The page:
'No debate at all': Harpswell approves expanded EMS coverage
HARPSWELL — Expansion of emergency medical services to around the clock was approved without dissent Saturday by a special Town Meeting.
The Dec. 7 meeting of about 100 voters at the Harpswell Community School gymnasium took just under 10 minutes.
Approval of the nearly $35,000 proposal will expand EMS coverage by Mid Coast Hospital in Brunswick from 12 hours a day, five days a week, to 24 hours a day, seven days a week, from January-March 2014.
The expenditure will come out of the town's unassigned fund balance and increase taxes by one-third of 1 percent next year.
The expansion means a paramedic will be on hand 24/7, filling a gap left by an unsteady number of volunteer first responders in the area. It will also fill a gap left by the town's lack of volunteer paramedics, who are trained to provide more on-site treatment than an emergency medical technician.
Moreover, the increased coverage comes at a time when the town is faced with an aging demographic, which has created a greater need for EMS first responders.
To continue around-the-clock service after March, voters will have to approve a proposal to begin year-round 24/7 EMS coverage at next year's regular Town Meeting.
That would extend coverage to March 2015 and cost the town about $155,000 more than the $123,000 it paid this year for partial service. If approved, it would increase taxes by about 2 percent next year.
Some laughter erupted after Saturday's proposal was approved, seemingly in response to the short length of the meeting, compared with Town Meetings that typically consume several hours.
The swift and decisive vote caught volunteer firefighter and lifelong resident David Chipman off guard. His father helped found the rescue side of the Harpswell Neck Fire and Rescue Department in the 1950s.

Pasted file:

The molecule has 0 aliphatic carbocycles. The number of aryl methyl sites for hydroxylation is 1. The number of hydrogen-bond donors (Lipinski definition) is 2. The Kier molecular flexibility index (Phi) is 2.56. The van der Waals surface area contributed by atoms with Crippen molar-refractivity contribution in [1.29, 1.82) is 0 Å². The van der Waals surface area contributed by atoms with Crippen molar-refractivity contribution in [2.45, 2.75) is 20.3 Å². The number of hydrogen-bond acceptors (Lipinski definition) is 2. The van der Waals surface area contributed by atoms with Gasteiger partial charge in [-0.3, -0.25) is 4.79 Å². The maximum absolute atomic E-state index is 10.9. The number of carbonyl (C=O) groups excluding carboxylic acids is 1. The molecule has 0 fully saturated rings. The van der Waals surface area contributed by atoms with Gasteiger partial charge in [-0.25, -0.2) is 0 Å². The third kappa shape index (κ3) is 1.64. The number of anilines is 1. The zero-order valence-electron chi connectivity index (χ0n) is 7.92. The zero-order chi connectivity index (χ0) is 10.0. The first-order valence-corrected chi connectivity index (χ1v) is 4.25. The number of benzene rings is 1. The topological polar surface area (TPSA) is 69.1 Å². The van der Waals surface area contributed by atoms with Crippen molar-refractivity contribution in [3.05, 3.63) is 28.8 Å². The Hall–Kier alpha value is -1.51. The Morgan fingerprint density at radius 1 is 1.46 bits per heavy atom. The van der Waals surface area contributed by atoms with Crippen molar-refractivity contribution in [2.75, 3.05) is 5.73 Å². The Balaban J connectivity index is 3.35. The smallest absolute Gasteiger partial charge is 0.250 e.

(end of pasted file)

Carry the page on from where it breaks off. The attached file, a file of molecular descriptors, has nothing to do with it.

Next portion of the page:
Chipman said he had prepared a speech in support of the proposal, just in case.
"Our aging population, when you look at the people in this room, most of them are getting up to where they will be requiring some medical assistance," he said.
"I'm really not surprised by the vote, but it was unanimous. No debate at all," something he had never seen at a Town Meeting before, Chipman continued. "I am surprised that there were no questions. Everybody came here with the intention of doing this and getting it done."
He said he thinks the vote will set a positive precedent for approval of year-round 24/7 EMS coverage at next year's Town Meeting in March.
Town Administrator Kristi Eiane said the town now must finalize a contract with Mid Coast Hospital and create additional space at Town Hall to provide sleeping quarters for a paramedic.
The town was expected to receive bids on Wednesday for a proposal to construct a building next to the Recycling Station off Mountain Road to house the paramedic and an EMS interceptor vehicle in the future, Eiane said.
The proposed 720-square-foot building is expected to cost around $138,000, which has already been appropriated by two prior Town Meetings. The town paid Normand Associates Architects around $12,000 to design the building.